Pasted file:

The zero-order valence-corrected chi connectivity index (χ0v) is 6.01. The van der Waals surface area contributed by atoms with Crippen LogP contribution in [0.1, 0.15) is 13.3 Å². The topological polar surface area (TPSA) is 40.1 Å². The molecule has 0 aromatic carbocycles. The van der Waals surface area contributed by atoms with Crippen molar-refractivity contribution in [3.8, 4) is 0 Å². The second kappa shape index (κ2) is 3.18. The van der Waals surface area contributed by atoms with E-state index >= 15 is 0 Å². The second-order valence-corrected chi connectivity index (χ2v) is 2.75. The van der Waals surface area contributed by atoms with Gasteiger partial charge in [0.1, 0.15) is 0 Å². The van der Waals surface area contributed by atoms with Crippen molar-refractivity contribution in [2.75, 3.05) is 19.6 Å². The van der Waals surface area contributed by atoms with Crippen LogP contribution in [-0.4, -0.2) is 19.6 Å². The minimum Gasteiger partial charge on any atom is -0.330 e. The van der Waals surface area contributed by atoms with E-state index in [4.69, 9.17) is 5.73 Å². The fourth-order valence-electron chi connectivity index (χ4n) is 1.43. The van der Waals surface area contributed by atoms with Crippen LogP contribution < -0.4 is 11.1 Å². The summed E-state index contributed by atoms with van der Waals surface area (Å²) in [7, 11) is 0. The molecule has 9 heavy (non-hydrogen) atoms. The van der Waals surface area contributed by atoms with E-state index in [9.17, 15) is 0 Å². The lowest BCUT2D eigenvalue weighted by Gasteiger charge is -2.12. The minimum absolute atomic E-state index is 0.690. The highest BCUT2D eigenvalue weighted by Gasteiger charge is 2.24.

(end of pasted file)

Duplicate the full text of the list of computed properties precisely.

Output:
The zero-order valence-corrected chi connectivity index (χ0v) is 6.01. The van der Waals surface area contributed by atoms with Crippen LogP contribution in [0.1, 0.15) is 13.3 Å². The topological polar surface area (TPSA) is 40.1 Å². The molecule has 0 aromatic carbocycles. The van der Waals surface area contributed by atoms with Crippen molar-refractivity contribution in [3.8, 4) is 0 Å². The second kappa shape index (κ2) is 3.18. The van der Waals surface area contributed by atoms with E-state index >= 15 is 0 Å². The second-order valence-corrected chi connectivity index (χ2v) is 2.75. The van der Waals surface area contributed by atoms with Gasteiger partial charge in [0.1, 0.15) is 0 Å². The van der Waals surface area contributed by atoms with Crippen molar-refractivity contribution in [2.75, 3.05) is 19.6 Å². The van der Waals surface area contributed by atoms with Crippen LogP contribution in [-0.4, -0.2) is 19.6 Å². The minimum Gasteiger partial charge on any atom is -0.330 e. The van der Waals surface area contributed by atoms with E-state index in [4.69, 9.17) is 5.73 Å². The fourth-order valence-electron chi connectivity index (χ4n) is 1.43. The van der Waals surface area contributed by atoms with Crippen LogP contribution < -0.4 is 11.1 Å². The summed E-state index contributed by atoms with van der Waals surface area (Å²) in [7, 11) is 0. The molecule has 9 heavy (non-hydrogen) atoms. The van der Waals surface area contributed by atoms with E-state index in [9.17, 15) is 0 Å². The lowest BCUT2D eigenvalue weighted by Gasteiger charge is -2.12. The minimum absolute atomic E-state index is 0.690. The highest BCUT2D eigenvalue weighted by Gasteiger charge is 2.24.